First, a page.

## Motion of a two-dimensional monopolar vortex
in a bounded rectangular domain

J.H.G.M. van Geffen, V.V. Meleshko and G.J.F. van Heijst

*Physics of Fluids* **8**, 2393-2399 (1996)

### V. Conclusions

A distributed two-dimensional monopolar vortex in a bounded domain with
free-slip walls moves along the walls of the domain in a manner strikingly
similar to the motion of a point vortex of (initially) the same intensity
and starting at the same position - in spite of a considerable spreading of
the monopole's initial vorticity due to viscosity. This is independent of
the precise initial vorticity distribution of the monopole. Thus, the
(relatively) simple model of point vortices appears to be rather powerful in
describing the main features of the general behaviour during one revolution
of distributed vortex structures in a bounded domain with free-slip
boundaries.
After the first revolution a point vortex continues along the same
trajectory. The motion of the distributed monopole depends on viscous
effects: viscosity spreads the vorticity over a larger area and thus slows
down the monopole, which will thus spiral towards the centre of the domain.
The higher the Reynolds number is, the longer the monopole remains close to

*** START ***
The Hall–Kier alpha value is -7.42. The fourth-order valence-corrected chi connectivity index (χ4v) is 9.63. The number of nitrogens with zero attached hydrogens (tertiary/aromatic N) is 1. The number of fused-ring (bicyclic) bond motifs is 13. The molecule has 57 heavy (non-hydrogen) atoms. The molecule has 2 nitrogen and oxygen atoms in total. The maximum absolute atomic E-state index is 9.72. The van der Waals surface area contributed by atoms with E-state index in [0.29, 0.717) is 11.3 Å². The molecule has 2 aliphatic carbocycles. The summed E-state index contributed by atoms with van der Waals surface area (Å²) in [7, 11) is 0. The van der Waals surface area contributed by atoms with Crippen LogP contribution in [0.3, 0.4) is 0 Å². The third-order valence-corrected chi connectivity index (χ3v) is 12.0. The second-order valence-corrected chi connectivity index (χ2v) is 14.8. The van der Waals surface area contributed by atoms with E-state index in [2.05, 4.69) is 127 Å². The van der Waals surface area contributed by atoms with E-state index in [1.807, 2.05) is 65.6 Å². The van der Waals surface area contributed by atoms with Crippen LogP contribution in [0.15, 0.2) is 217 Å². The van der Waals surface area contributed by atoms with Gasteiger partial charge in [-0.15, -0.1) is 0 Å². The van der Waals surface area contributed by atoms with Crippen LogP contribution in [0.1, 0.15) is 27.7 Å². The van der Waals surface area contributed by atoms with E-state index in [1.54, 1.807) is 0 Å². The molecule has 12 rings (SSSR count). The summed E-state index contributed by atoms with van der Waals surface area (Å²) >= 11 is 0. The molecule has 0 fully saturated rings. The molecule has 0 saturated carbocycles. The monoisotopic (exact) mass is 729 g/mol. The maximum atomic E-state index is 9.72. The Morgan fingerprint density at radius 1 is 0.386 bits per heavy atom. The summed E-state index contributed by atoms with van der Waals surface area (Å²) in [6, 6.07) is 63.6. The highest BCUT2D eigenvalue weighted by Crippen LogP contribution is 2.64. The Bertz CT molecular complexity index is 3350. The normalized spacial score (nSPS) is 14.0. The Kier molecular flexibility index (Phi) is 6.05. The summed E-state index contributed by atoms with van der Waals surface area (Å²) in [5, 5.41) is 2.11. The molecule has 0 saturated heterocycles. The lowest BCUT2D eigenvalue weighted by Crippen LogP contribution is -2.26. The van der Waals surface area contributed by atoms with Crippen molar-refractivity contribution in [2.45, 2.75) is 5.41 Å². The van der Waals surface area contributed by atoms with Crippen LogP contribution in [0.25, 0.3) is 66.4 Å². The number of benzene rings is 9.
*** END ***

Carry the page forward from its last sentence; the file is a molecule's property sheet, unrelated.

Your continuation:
the trajectory of the point vortex. For low Reynolds numbers the viscous
decay spreads the vorticity throughout the domain before the monopole has
completed one revolution.

In case of a domain with no-slip walls, *i.e.* zero velocities at the
walls, the distributed positive monopole moves along the wall and
immediately away from it along a curved but not completely smooth path to
the centre of the domain as a result of the negative vorticity induced by
the walls. The interaction between the positive and negative vorticity
causes (sometimes quite sharp) kinks to appear in the trajectory of the
monopoles: A large area of positive vorticity - rotating and moving due to
the walls - is surrounded by an asymmetric distribution of negative
vorticity. This combination acts like a kind of asymmetric dipolar vortex
and moves along a curved path, which bends if the negative vorticity area
breaks up and is spread around the positive vorticity. The closer the
monopole initially is to a boundary, the more negative vorticity is induced
near the walls and pulled into the domain and wrapped around the positive
monopole as it moves towards the centre, and the more important is the
precise initial vorticity distribution for the trajectory of the monopole's
centre.

Due to viscous diffusion, the relationship between vorticity and
streamfunction becomes well-defined when the monopole has reached the centre
of the domain, which implies that the resulting vorticity distribution is
axisymmetric.

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###### last modified: 26 May 2001